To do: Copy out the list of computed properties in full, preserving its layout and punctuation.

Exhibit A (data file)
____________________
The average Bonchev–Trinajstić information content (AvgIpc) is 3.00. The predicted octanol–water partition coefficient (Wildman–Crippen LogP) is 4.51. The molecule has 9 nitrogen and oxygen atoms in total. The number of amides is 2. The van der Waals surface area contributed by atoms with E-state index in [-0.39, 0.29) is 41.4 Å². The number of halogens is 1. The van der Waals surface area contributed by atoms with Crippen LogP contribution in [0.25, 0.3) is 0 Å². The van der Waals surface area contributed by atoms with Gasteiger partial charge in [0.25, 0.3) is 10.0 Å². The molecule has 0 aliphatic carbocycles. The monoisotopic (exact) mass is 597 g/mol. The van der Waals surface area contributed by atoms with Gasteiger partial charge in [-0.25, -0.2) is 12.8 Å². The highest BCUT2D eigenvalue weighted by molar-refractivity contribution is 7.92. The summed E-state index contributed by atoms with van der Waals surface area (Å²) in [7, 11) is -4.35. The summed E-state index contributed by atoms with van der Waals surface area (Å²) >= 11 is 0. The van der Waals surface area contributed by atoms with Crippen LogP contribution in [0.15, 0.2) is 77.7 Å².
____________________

The average Bonchev–Trinajstić information content (AvgIpc) is 3.00. The predicted octanol–water partition coefficient (Wildman–Crippen LogP) is 4.51. The molecule has 9 nitrogen and oxygen atoms in total. The number of amides is 2. The van der Waals surface area contributed by atoms with E-state index in [-0.39, 0.29) is 41.4 Å². The number of halogens is 1. The van der Waals surface area contributed by atoms with Crippen LogP contribution in [0.25, 0.3) is 0 Å². The van der Waals surface area contributed by atoms with Gasteiger partial charge in [0.25, 0.3) is 10.0 Å². The molecule has 0 aliphatic carbocycles. The monoisotopic (exact) mass is 597 g/mol. The van der Waals surface area contributed by atoms with Gasteiger partial charge in [-0.25, -0.2) is 12.8 Å². The highest BCUT2D eigenvalue weighted by molar-refractivity contribution is 7.92. The summed E-state index contributed by atoms with van der Waals surface area (Å²) in [7, 11) is -4.35. The summed E-state index contributed by atoms with van der Waals surface area (Å²) >= 11 is 0. The van der Waals surface area contributed by atoms with Crippen LogP contribution in [0.15, 0.2) is 77.7 Å².